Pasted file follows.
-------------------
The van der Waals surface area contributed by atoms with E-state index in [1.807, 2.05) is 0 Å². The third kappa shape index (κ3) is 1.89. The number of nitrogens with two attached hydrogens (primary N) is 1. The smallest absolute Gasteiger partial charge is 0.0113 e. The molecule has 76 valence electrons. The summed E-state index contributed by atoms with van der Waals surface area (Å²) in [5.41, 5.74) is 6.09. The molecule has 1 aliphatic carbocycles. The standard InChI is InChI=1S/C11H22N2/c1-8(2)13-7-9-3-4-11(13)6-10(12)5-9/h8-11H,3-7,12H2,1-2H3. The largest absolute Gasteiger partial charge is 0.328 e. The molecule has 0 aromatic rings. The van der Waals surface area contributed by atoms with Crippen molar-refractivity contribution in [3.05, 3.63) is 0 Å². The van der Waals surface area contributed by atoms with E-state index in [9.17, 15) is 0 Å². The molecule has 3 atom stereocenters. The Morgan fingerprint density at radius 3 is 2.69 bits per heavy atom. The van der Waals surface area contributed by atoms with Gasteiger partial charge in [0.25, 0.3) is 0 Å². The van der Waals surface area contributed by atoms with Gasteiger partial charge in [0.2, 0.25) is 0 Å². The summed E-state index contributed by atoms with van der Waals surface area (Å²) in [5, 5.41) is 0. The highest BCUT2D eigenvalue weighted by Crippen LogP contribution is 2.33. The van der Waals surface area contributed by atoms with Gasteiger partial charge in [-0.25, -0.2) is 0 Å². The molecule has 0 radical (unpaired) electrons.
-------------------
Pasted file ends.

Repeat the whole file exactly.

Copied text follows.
The van der Waals surface area contributed by atoms with E-state index in [1.807, 2.05) is 0 Å². The third kappa shape index (κ3) is 1.89. The number of nitrogens with two attached hydrogens (primary N) is 1. The smallest absolute Gasteiger partial charge is 0.0113 e. The molecule has 76 valence electrons. The summed E-state index contributed by atoms with van der Waals surface area (Å²) in [5.41, 5.74) is 6.09. The molecule has 1 aliphatic carbocycles. The standard InChI is InChI=1S/C11H22N2/c1-8(2)13-7-9-3-4-11(13)6-10(12)5-9/h8-11H,3-7,12H2,1-2H3. The largest absolute Gasteiger partial charge is 0.328 e. The molecule has 0 aromatic rings. The van der Waals surface area contributed by atoms with Crippen molar-refractivity contribution in [3.05, 3.63) is 0 Å². The van der Waals surface area contributed by atoms with E-state index in [9.17, 15) is 0 Å². The molecule has 3 atom stereocenters. The Morgan fingerprint density at radius 3 is 2.69 bits per heavy atom. The van der Waals surface area contributed by atoms with Gasteiger partial charge in [0.25, 0.3) is 0 Å². The van der Waals surface area contributed by atoms with Gasteiger partial charge in [0.2, 0.25) is 0 Å². The summed E-state index contributed by atoms with van der Waals surface area (Å²) in [5, 5.41) is 0. The highest BCUT2D eigenvalue weighted by Crippen LogP contribution is 2.33. The van der Waals surface area contributed by atoms with Gasteiger partial charge in [-0.25, -0.2) is 0 Å². The molecule has 0 radical (unpaired) electrons.